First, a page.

Suing Home Contractor for Construction Defects in Small Claims Court in North Dakota

North Dakota small claims court lets you sue a home contractor (or other defendant) for amounts up to $15,000.

Your suburban home outside of Bismarck, North Dakota needs some upgrades. Perhaps a new coat of paint on the garage. Perhaps a new electrical system. Perhaps a new water pump. You hire a home contractor to do a small-scale repair job and pay him a sizable down payment. But he performs defective work, or leaves the project before it’s finished. The amount you paid out is probably less than the cost of an attorney. How can you recover your money?  North Dakota’s Small Claims Court  might be your answer.

How North Dakota Small Claims Court Works

Small claims court lets you sue persons or businesses for amounts up to $15,000. This is one of the largest limits for any small claims court in the United States. In North Dakota, you do not have the right to trial by jury; a judge decides all cases. You also do not have the right to appeal.

Have a Discussion With the Contractor First

Before running to small claims court, you should attempt to negotiate with your contractor. Do this orally, as well as in writing. Remember, litigation can be time-consuming, stressful, and unpredictable. Both you and your contractor are, in some sense, rolling the dice in a courtroom, subject to the feelings of the judge. Moreover, you both could spend your time more efficiently. All of this creates a mutual incentive to settle the dispute without needing to involve a court. Explain this to your contractor, letting him know that you’ll file suit if he cannot make a reasonable offer.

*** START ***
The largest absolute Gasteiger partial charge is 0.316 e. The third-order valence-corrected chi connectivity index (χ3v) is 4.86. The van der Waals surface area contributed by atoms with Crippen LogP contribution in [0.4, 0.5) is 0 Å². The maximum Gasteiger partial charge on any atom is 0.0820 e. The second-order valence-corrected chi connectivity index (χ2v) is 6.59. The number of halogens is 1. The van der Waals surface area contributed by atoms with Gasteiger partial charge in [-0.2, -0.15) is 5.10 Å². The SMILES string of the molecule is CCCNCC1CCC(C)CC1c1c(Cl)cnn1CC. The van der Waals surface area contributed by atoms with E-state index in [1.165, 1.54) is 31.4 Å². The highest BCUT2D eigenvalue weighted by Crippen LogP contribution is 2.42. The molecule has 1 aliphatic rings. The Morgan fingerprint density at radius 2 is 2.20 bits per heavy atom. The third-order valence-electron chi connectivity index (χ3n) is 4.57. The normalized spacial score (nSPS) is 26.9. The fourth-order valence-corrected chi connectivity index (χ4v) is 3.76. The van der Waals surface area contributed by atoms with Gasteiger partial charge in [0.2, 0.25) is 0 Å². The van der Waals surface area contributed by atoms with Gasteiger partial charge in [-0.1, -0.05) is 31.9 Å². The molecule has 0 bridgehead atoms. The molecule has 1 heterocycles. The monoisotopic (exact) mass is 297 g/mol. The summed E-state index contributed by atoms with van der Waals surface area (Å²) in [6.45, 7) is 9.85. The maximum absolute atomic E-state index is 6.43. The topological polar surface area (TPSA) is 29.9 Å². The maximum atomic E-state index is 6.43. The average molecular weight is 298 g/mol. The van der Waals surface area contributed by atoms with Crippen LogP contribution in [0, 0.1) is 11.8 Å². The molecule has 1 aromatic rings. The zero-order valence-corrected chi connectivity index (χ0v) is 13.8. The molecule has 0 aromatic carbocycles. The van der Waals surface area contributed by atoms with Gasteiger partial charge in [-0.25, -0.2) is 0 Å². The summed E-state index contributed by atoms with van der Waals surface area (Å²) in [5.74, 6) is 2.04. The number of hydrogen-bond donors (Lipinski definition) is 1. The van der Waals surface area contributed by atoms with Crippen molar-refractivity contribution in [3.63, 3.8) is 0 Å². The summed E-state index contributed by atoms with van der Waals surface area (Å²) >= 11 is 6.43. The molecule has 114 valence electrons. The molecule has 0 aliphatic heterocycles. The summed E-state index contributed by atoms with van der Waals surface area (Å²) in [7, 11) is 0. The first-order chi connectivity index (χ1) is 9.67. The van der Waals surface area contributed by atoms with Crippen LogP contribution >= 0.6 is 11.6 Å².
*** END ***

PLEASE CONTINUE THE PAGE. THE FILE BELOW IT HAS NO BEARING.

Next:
If this approach doesn’t lead to satisfactory results, try writing a  demand letter. Such a letter tends to be regarded more seriously than an oral complaint, especially if you emphasize that you are “reserving all legal rights should a resolution not be worked out.”

Judges also like to see that you’ve made a written demand; it shows that you were willing to negotiate without bothering the court system. Therefore, there’s no harm in trying to negotiate and sending a letter, even if it doesn’t ultimately lead to a settlement.

Finally, you should consider mediation. In mediation, a trained third-party neutral will sit down with both you and your contractor and try to facilitate a settlement. North Dakota’s court system offers extensive resources for this sort of  alternative dispute resolution. If it fails, and no agreement is reached, you can continue to litigation.

North Dakota’s Statutes of Limitations for Contractor Disputes

Like all states, North Dakota limits the amount of time that plaintiffs such as you have to file suit. The idea is to give defendants legal certainty after a certain number of years. For homeowners, though, these statutes mean that you need to pay close attention to the calendar, or you might find your case precluded.

Typically, the most common legal causes of action against a contractor are breach of contract (“She said he would repaint my garage black, and she repainted it red!”) and property damage (“He broke my ceiling when he was supposed to be doing roof repairs!”). North Dakota has a six-year limit under  N.D. Cent. Code § 28-01-16(1)  for breach of contract as well as a six-year limit under  N.D. Cent. Code § 28-01-16(4)  for property damage. Do not delay in filing your claims!

Filing Procedure in North Dakota Small Claims Court

First, you must sue your contractor either in the county where its offices are located, or in the county where you live (given that your home was the subject of the contract). If you are unsure of the appropriate county, the North Dakota Court System provides a  comprehensive map  including the contact information for each court within each county.